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National Park City judges 'take into account' Adelaide bid criticism


The UK selection body judging Adelaide’s bid to become a globally recognised National Park City will talk to park lands advocates who have criticised the move, saying community opposition could “potentially impede” the application.

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Adelaide is one of five cities bidding to become only the second National Park City recognised by London’s National Park City Foundation, with a formal submission expected by the end of the year.

The “historic” push would promote Adelaide on the world stage and bring international investment and clear branding opportunities, according to Green Adelaide and Environment Minister David Speirs.

But the application came under fire on Monday when the Adelaide Park Lands Association – a not for profit community group and self-described “watchdog” of the city’s green belt – urged the UK selection panel to reject SA’s application, accusing the State Government of having an “anti-Parks agenda”.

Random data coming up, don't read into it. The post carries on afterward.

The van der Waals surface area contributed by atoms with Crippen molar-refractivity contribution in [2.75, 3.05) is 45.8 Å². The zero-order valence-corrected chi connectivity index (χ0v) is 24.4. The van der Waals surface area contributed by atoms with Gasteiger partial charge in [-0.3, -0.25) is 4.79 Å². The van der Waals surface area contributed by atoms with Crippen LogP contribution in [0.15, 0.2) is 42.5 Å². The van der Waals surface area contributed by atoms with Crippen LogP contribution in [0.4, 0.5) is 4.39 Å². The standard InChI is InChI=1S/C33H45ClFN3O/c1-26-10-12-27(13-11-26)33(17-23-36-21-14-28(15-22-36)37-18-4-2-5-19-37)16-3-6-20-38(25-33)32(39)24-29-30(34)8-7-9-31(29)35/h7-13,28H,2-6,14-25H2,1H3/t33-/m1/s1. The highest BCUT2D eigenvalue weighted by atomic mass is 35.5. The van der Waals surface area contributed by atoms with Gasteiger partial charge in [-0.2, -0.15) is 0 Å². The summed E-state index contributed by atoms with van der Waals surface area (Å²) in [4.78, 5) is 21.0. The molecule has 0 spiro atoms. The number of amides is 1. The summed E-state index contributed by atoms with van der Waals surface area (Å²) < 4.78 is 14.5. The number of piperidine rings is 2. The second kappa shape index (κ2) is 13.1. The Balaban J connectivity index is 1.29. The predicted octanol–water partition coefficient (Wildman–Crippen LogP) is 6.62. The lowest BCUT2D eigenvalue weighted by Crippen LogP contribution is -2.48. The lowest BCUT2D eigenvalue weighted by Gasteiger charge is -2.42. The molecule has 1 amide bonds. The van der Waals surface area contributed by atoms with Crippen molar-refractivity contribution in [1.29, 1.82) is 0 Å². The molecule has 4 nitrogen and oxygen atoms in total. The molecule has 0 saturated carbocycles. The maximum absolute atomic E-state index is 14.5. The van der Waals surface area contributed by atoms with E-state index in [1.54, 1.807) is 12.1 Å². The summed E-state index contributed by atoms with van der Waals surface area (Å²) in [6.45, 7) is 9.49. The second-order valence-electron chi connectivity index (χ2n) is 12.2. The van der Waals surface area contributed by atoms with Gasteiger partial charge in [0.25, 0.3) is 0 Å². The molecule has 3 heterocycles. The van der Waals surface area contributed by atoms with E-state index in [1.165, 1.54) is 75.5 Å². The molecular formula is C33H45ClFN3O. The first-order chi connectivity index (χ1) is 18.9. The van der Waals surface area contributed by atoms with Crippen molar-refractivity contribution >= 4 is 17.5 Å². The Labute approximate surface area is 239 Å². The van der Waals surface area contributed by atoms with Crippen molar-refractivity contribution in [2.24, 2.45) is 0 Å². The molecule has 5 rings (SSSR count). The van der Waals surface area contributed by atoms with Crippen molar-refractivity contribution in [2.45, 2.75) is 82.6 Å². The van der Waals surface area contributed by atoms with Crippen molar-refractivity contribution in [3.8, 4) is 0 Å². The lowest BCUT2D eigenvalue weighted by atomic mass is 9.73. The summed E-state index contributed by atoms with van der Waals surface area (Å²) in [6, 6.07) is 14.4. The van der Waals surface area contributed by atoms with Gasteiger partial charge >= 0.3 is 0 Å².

“Large scale developments promoted by the South Australian Government are regularly reducing the Open Green Public spaces of the Adelaide Park Lands and replacing public Parks with large new buildings,” Association President Shane Sody said in a letter to the UK foundation on Monday.

Sody went on to detail eight development projects which, in his view, have or will result in “encroachments” on the park lands, including the 15,000 seat Riverbank Arena, the new Women’s and Children’s Hospital and the Adelaide Oval Hotel.

In response, National Park City Foundation Chair Paul de Zylva told InDaily he has asked to meet with the park lands group to “discuss their views in more detail”.

“The idea of National Park Cities came from grassroots community level and it is important that the views of communities in would-be National Park Cities can help inform decisions,” de Zylva said.